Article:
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dragonknightx

std::cout can't handle an int???

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In spite of the fact that I've done it many, many times before (even in the same program), std::cout breaks ("unhandled exception" in malloc.c) when I pass it an integer variable.
/* Main.cpp */
#include "VirtualMachine.h"
#include <iostream>

using std::cout;
using std::cin;

void main()
{   CVirtualMachine vm;
    CScript::InstrList iList; // typedef for std::vector<char>

    // ...
    // Fill iList with instructions
    // ...

    // As a test, I added these two lines (uncommented), and THAT error vanished,
    // only to be replaced with one reading "DAMAGE: after Normal block (#127)
    // at 0x002F13F0.", which breaks in dbgheap.c as the program exits
    // int tmp = 0;
    // cout << tmp;


    // turn the list into a script
    CScript Test(iList, 4);	

    // add script to VM
    size_t Index = vm.AddScript(Test);

    // run script
    vm.Execute(Index);

    // dump data to std::cout for debugging
    vm.ExposeVariableState(); // This function never returns
}

//////////////////////////////////////
/*  VirtualMachine.cpp */
void CVirtualMachine::ExposeVariableState() const
{   CScriptState::VarList_cIter cIter;
    int n = 0;  // used to denote indexed position of value
    for (cIter = _CurrentState.DataArray().begin(); cIter != _CurrentState.DataArray().end(); cIter++, n++)
    {   cout << n; // Seems to cause the problem
        cout << ": ";
        cout << static_cast<int>(*cIter);   // cast for numeric value
        cout << endl;
    }
}

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tried casting to an int* then dereferencing? iterators can play nasty tricks on you.


int* temp = static_cast<int*>( &(*cIter) );
std::cout << *temp << std::endl;


just a stab in the dark...

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silvermace:
I tried your suggestion, but then it returns "error C2440: 'static_cast' : cannot convert from 'const char *__w64 ' to 'int *'". I know what you mean about iterators, but the abilities of the STL are worth it.

I did a bit more searching and noticed this error from the VS.NET Output Window: "HEAP[ScriptTest.exe]: HEAP: Free Heap block 2f3a18 modified at 2f3a54 after it was freed." It doesn't mean a whole lot to me, but it sounds like it might be causing the problem. Perhaps someone could be kind enough to at least translate it for me? I don't mind fixing my own problems, but this message doesn't tell me much.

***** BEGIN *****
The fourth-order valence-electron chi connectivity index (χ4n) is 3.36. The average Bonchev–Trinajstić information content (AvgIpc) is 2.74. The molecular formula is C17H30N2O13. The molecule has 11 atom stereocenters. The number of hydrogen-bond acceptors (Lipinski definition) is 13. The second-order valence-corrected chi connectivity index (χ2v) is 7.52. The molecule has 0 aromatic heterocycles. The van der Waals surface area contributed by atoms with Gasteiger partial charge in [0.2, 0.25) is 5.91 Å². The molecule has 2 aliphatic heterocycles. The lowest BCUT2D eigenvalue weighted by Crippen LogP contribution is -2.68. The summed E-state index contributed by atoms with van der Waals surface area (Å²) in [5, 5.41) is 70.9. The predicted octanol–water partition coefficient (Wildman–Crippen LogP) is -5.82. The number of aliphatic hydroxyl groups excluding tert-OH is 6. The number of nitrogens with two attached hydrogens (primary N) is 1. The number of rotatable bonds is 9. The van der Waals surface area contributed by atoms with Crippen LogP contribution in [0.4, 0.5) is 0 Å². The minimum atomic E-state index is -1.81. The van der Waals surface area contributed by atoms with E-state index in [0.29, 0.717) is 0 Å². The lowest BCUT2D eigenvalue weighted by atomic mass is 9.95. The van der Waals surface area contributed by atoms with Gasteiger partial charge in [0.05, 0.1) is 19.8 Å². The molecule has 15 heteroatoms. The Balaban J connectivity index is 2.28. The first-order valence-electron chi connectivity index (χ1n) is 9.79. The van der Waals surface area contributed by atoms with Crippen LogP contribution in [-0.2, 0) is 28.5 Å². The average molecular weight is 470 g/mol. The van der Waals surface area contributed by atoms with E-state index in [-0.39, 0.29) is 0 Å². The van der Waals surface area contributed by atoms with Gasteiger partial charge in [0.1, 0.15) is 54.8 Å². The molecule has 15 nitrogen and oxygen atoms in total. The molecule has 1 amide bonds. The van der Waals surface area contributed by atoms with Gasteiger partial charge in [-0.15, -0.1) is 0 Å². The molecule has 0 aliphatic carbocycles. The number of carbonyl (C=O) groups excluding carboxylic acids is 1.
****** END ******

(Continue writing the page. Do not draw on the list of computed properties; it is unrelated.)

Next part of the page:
Any help would be appreciated.

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Quote:
Original post by dragonknightx
I did a bit more searching and noticed this error from the VS.NET Output Window: "HEAP[ScriptTest.exe]: HEAP: Free Heap block 2f3a18 modified at 2f3a54 after it was freed."


Once you've freed (or deleted) a block of memory, you are not allowed to access it, much less modify it.

Quote:
"DAMAGE: after Normal block (#127) at 0x002F13F0.", which breaks in dbgheap.c as the program exits


When you dynamically allocate an array, your compiler adds a small header before the pointer it returns, containing information about the block (e.g. the number of objects it contains, so that delete[] can find them all). If you overwrite it, Bad Things™ happen when you finally delete the block.


I bet you are writing past the bounds of the array you allocated immediately before the array that causes the error (and thus is likely to be located before it in memory).

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Might want to check the behaviour of the _CurrentState.DataArray() method. If this function returns a copy of a container, instead of a reference, then your interators wont behave properly. The container they were iterating over wont exist any more.

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I'm not really sure what I did, but it seems as though those errors are gone (at least for now). All I can do is venture a guess that rebuilding the project (deleting the intermediate files) solved the problem. Now std::vector is throwing me an "out-of-bounds" exception to deal with, but at least I know where to start tracking this one, so it shouldn't be 'too' hard.

In spite of the rather anti-climatic 'solution', I still appreciate the help. Thanks again! [smile]

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